So, it’s been a month. A whole month since I completed my marathon attempt. Over the last few weeks I have been asked the same question many, many times:
Did I get lady chafe?
Just joking – and no, I didn’t . You see people, research and thorough planning make for a happier though less spontaneous life. #chafefree #apartfromtheunderboob
The question was of course would I run another marathon?
Well I’ve not had the urge to sign up to another one, if that’s what you mean. I’ve forgotten most of the pain now, and I’m left with a lingering love for McDonalds* strawberry milkshakes but I’m good for now, thanks.
*Other horrifically unhealthy dairy based beverages are available from other shitty burger places.
I enjoyed the lead up to it, following other people on Instagram as they went through their training programme just like me. But here’s the difference – they run marathons all the time. We all ran a marathon, they had a couple of weeks off, and then they started what they call ‘the cycle’ all over again, ready to try and knock another few seconds off their PB. I’m getting tired just IG stalking them.
I’m quite enjoying not running stupid distances at the moment or deciding that actually I’d rather go for a swim today. LIFE IS JUST CRAZY NOWADAYS WITH THE CHOICES.
I even manage to stay awake until 10pm some nights.
Maybe one day a friend will sign up for one, and I will get jealous over their achievements and decide I want to do another one. Maybe so. Maybe not.
I haven’t fallen out of love with running. I know some people don’t run for weeks after a marathon and I absolutely can understand why they don’t. Maybe it was the new trainers that did it? But I am enjoying just going for a run that you can fit into your day, rather than having to block out the day in the calendar just so you can run. Not a very sociable thing, this marathon training.
I have also enjoyed going swimming for a change, and I’ve dusted off the old bike which I haven’t used since I was pulling Child 1 around in his chariot – he is now 9 which shows how long ago that was. We went for a bike ride together the other day and I really enjoyed myself. I obviously let him beat me just to be a good sport….
Anyway, what is the point of this yarn? Well, the reason why I am here now, is to say thank you.
I received an email the other day from Just Giving to say that I was in the top 5% of fund raisers for the month of May.
Now I don’t know if this is something they just send out to everyone, but I thought it was worthy of a short blog because the reason why I raised anything at all is you. Let’s face it, I didn’t put in any money – kind of figured I was doing enough, TBH. But you all sponsored me a grand total of £1462 which is just brilliant. Guy and I are so grateful for your generosity as together with good old Gift Aid, that is quite a total. And quite a lot of toilet paper can be purchased as a result of your kind hearts to help people with Crohns and Colitis across the UK. (And probs other stuff as well, not just bog roll. I just made that up.)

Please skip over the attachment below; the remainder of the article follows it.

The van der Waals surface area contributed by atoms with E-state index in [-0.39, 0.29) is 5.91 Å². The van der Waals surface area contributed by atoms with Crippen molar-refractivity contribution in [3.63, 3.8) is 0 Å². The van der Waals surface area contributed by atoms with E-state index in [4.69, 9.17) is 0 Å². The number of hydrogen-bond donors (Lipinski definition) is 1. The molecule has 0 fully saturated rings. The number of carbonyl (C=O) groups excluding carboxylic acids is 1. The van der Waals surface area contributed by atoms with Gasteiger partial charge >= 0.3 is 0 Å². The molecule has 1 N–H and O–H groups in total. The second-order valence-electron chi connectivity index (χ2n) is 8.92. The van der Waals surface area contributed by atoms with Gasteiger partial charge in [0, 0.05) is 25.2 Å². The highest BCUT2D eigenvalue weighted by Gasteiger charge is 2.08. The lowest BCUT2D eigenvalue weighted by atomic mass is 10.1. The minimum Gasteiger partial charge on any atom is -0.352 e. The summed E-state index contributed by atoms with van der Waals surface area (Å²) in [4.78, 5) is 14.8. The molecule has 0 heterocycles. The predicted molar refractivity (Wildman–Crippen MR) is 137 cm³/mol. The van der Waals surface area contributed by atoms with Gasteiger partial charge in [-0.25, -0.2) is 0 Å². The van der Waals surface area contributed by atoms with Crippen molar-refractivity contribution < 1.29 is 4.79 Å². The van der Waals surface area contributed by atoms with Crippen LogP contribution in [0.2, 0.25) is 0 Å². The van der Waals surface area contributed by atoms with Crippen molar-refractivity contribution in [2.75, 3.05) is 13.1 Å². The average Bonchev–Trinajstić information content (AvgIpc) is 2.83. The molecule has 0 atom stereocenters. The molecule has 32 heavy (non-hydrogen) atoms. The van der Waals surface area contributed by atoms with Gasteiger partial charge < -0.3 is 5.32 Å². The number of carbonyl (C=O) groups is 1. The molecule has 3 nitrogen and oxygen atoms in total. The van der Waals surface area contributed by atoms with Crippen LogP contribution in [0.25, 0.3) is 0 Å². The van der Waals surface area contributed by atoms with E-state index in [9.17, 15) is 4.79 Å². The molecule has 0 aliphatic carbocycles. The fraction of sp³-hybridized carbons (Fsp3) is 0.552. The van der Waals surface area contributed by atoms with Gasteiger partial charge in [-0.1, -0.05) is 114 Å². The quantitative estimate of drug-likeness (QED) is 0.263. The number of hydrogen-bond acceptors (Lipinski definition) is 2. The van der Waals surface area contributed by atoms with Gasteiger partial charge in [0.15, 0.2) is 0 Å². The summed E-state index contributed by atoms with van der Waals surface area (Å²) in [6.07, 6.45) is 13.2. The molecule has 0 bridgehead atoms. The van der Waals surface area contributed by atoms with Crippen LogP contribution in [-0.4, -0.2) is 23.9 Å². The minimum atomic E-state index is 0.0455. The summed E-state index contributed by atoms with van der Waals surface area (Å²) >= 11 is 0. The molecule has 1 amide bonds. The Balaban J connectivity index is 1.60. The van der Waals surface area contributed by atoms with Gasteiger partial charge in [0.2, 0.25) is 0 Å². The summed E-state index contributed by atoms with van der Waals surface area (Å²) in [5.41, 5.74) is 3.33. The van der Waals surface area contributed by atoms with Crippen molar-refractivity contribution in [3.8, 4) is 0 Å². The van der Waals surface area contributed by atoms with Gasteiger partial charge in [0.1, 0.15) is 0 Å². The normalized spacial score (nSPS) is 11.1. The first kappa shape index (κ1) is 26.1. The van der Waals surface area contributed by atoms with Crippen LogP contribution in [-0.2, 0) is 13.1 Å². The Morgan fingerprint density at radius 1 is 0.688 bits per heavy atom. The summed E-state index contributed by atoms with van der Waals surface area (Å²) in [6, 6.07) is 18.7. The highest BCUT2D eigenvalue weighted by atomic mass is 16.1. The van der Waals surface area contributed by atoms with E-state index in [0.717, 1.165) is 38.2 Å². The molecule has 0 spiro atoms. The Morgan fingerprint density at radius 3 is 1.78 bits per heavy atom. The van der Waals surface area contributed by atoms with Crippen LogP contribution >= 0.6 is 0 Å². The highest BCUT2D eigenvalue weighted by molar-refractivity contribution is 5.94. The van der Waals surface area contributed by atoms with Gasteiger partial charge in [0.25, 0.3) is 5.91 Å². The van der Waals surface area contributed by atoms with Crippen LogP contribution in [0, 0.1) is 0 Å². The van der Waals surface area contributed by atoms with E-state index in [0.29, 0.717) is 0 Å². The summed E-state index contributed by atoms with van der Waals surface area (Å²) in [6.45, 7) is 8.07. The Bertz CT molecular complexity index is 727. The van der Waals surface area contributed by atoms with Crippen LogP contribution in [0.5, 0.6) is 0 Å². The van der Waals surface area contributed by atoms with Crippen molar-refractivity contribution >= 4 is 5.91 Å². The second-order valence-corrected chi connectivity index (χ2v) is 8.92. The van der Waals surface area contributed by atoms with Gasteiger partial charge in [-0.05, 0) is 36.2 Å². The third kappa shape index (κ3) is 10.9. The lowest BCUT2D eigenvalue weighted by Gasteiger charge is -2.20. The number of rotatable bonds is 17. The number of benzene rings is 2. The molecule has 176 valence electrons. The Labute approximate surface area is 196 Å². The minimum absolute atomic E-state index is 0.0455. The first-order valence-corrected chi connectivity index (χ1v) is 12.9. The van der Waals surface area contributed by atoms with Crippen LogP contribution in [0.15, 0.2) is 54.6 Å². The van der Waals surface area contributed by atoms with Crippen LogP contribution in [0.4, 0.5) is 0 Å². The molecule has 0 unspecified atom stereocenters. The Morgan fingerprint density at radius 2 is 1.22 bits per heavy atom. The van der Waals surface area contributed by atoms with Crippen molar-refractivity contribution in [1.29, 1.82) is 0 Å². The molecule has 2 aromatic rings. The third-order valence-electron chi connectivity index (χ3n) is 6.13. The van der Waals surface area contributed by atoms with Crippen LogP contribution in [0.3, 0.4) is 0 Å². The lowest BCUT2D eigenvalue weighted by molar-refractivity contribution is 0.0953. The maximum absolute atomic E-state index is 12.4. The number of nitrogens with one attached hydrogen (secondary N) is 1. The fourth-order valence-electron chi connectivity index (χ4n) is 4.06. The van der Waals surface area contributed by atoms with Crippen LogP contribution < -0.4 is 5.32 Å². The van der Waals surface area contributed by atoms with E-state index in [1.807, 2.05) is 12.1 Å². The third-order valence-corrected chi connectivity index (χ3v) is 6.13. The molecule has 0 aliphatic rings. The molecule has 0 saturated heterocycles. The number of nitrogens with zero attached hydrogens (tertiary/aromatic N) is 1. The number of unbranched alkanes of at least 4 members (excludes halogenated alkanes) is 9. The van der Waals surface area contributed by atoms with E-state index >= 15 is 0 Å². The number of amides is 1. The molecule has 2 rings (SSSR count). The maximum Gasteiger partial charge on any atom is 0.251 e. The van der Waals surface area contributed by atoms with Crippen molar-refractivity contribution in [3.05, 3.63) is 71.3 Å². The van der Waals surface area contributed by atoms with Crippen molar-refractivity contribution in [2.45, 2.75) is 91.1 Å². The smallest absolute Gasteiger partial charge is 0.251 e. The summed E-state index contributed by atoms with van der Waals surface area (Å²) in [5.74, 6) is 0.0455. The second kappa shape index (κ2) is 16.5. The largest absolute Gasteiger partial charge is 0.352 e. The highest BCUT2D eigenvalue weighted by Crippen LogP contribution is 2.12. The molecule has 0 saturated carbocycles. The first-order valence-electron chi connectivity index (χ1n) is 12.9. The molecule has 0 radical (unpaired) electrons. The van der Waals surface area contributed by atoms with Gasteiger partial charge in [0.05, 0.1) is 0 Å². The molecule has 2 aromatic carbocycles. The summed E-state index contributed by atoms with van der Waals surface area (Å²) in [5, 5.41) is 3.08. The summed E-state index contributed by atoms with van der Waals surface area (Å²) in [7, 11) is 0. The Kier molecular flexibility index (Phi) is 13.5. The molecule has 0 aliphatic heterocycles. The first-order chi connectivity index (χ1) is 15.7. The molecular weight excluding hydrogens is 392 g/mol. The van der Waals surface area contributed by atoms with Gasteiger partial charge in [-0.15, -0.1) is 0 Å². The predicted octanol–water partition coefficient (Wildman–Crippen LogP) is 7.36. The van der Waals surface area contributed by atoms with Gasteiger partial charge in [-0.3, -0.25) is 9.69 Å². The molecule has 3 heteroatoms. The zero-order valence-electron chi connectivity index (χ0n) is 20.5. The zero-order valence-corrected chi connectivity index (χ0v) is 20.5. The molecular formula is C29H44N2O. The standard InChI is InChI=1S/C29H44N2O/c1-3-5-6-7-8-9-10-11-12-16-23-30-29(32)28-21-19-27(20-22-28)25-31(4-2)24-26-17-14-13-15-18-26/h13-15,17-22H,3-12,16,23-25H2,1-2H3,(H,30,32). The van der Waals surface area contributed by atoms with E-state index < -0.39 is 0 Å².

For us, life just trundles on. Guy has been suffering with fatigue over the last couple of days. Fatigue is a side effect of Crohns and just another example of how people can see illnesses like this as a complete joke. Because yes, we all feel a bit tired, don’t we? So why don’t they just man up and get on with things?
He said that it is a weird feeling, like it is too painful to stay awake any longer and he absolutely has to shut his eyes and go to sleep. It doesn’t matter what he tries to do, he cannot stay awake and he suddenly has no energy at all, like a light switch has just been flicked off. So quite handy that he wasn’t operating any heavy machinery at the time.
Invisible illnesses are tough because the sufferers don’t look poorly on the outside, but they might be crippled with pain, fatigue, or/and nausea on the inside. They have all these side effects from the illness and the medication that they take, which is supposed to make them feel better but can make them feel really crappy in other ways.
Plus they have to battle with everybody’s judgement. “Well he looks fine to me.” And yes, they do. Short of having T shirts and badges printed with things like “I poo all the time”, “I have an impressive tumour going on”, “my heart is a bit shit” or some other equally catchy slogan, there isn’t much that people can do about their invisible illnesses. It might be the reason why that commuter never offers his seat up on the train. It might be why that little boy can’t run as fast as the other children and gets worn out more easily. It might be why that woman is a bit larger than you have deemed it is socially acceptable for her to be.
But of course you all get this, because you have been reading this little blog and you have sponsored money towards one of the great charities that is constantly working to help these people and to raise awareness.
You are brilliant. Let’s just get everyone else to be just as brilliant.
So thanks. I really mean it.
And yes, now considering an invisible illness T shirt printing business. SickSlogans4U.